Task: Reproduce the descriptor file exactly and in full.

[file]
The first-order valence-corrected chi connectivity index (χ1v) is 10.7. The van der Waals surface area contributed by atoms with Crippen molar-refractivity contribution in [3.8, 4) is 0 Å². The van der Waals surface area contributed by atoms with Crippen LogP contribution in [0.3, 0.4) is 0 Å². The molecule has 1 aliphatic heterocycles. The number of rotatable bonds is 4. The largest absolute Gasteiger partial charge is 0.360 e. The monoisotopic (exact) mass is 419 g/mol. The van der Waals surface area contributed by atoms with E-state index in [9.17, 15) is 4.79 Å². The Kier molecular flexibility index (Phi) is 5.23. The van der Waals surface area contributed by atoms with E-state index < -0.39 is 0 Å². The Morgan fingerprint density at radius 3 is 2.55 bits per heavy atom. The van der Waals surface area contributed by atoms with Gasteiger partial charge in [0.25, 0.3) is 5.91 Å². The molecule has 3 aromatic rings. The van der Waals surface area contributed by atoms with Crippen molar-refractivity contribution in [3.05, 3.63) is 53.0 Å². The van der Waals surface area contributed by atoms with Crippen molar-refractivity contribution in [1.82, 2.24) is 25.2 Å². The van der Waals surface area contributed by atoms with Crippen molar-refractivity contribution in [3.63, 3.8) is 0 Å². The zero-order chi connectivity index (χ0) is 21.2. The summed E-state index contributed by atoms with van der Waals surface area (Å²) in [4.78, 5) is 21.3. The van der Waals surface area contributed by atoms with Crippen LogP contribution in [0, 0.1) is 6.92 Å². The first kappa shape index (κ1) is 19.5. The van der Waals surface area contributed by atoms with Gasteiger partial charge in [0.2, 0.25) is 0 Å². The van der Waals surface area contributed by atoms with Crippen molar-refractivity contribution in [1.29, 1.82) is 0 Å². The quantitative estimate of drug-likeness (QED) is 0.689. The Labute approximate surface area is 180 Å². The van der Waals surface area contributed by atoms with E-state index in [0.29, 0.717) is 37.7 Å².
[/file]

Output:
The first-order valence-corrected chi connectivity index (χ1v) is 10.7. The van der Waals surface area contributed by atoms with Crippen molar-refractivity contribution in [3.8, 4) is 0 Å². The van der Waals surface area contributed by atoms with Crippen LogP contribution in [0.3, 0.4) is 0 Å². The molecule has 1 aliphatic heterocycles. The number of rotatable bonds is 4. The largest absolute Gasteiger partial charge is 0.360 e. The monoisotopic (exact) mass is 419 g/mol. The van der Waals surface area contributed by atoms with E-state index in [9.17, 15) is 4.79 Å². The Kier molecular flexibility index (Phi) is 5.23. The van der Waals surface area contributed by atoms with E-state index < -0.39 is 0 Å². The Morgan fingerprint density at radius 3 is 2.55 bits per heavy atom. The van der Waals surface area contributed by atoms with Gasteiger partial charge in [0.25, 0.3) is 5.91 Å². The molecule has 3 aromatic rings. The van der Waals surface area contributed by atoms with Crippen molar-refractivity contribution in [3.05, 3.63) is 53.0 Å². The van der Waals surface area contributed by atoms with Crippen molar-refractivity contribution in [1.82, 2.24) is 25.2 Å². The van der Waals surface area contributed by atoms with Crippen molar-refractivity contribution in [3.63, 3.8) is 0 Å². The zero-order chi connectivity index (χ0) is 21.2. The summed E-state index contributed by atoms with van der Waals surface area (Å²) in [4.78, 5) is 21.3. The van der Waals surface area contributed by atoms with Crippen LogP contribution in [0, 0.1) is 6.92 Å². The first kappa shape index (κ1) is 19.5. The van der Waals surface area contributed by atoms with Gasteiger partial charge in [0.2, 0.25) is 0 Å². The van der Waals surface area contributed by atoms with Crippen molar-refractivity contribution in [1.29, 1.82) is 0 Å². The quantitative estimate of drug-likeness (QED) is 0.689. The Labute approximate surface area is 180 Å². The van der Waals surface area contributed by atoms with E-state index in [0.29, 0.717) is 37.7 Å².